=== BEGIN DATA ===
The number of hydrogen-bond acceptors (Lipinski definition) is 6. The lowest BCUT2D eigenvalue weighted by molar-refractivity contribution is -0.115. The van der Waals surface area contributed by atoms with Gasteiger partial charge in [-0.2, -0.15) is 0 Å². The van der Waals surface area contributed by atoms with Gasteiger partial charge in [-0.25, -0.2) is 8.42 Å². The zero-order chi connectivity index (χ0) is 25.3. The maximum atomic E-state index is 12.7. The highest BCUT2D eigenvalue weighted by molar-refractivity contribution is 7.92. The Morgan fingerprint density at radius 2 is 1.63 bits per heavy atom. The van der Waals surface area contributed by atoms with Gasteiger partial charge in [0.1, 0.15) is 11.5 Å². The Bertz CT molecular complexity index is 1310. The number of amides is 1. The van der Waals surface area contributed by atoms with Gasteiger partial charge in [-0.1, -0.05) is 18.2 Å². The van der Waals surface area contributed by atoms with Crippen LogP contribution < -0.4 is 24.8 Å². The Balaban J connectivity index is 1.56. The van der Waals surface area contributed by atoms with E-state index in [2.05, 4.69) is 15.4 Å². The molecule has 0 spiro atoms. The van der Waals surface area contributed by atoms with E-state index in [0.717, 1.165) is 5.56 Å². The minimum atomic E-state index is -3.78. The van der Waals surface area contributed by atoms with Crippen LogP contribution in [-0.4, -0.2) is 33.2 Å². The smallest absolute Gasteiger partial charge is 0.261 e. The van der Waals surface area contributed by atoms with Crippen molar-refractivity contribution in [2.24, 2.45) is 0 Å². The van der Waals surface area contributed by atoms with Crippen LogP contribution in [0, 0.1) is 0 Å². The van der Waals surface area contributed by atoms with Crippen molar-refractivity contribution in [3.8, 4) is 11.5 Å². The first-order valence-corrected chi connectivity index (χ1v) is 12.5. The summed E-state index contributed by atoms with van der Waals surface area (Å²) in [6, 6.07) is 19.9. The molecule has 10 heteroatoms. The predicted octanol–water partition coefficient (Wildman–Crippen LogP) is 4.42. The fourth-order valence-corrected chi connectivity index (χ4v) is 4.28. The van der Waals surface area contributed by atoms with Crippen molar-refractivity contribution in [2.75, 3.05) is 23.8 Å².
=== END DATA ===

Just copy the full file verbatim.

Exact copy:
The number of hydrogen-bond acceptors (Lipinski definition) is 6. The lowest BCUT2D eigenvalue weighted by molar-refractivity contribution is -0.115. The van der Waals surface area contributed by atoms with Gasteiger partial charge in [-0.2, -0.15) is 0 Å². The van der Waals surface area contributed by atoms with Gasteiger partial charge in [-0.25, -0.2) is 8.42 Å². The zero-order chi connectivity index (χ0) is 25.3. The maximum atomic E-state index is 12.7. The highest BCUT2D eigenvalue weighted by molar-refractivity contribution is 7.92. The Morgan fingerprint density at radius 2 is 1.63 bits per heavy atom. The van der Waals surface area contributed by atoms with Gasteiger partial charge in [0.1, 0.15) is 11.5 Å². The Bertz CT molecular complexity index is 1310. The number of amides is 1. The van der Waals surface area contributed by atoms with Gasteiger partial charge in [-0.1, -0.05) is 18.2 Å². The van der Waals surface area contributed by atoms with Crippen LogP contribution < -0.4 is 24.8 Å². The Balaban J connectivity index is 1.56. The van der Waals surface area contributed by atoms with E-state index in [2.05, 4.69) is 15.4 Å². The molecule has 0 spiro atoms. The van der Waals surface area contributed by atoms with E-state index in [0.717, 1.165) is 5.56 Å². The minimum atomic E-state index is -3.78. The van der Waals surface area contributed by atoms with Crippen LogP contribution in [-0.4, -0.2) is 33.2 Å². The smallest absolute Gasteiger partial charge is 0.261 e. The van der Waals surface area contributed by atoms with Crippen molar-refractivity contribution in [2.24, 2.45) is 0 Å². The van der Waals surface area contributed by atoms with Crippen LogP contribution in [0, 0.1) is 0 Å². The van der Waals surface area contributed by atoms with Crippen molar-refractivity contribution in [3.8, 4) is 11.5 Å². The first-order valence-corrected chi connectivity index (χ1v) is 12.5. The summed E-state index contributed by atoms with van der Waals surface area (Å²) in [6, 6.07) is 19.9. The molecule has 10 heteroatoms. The predicted octanol–water partition coefficient (Wildman–Crippen LogP) is 4.42. The fourth-order valence-corrected chi connectivity index (χ4v) is 4.28. The van der Waals surface area contributed by atoms with Crippen molar-refractivity contribution in [2.75, 3.05) is 23.8 Å².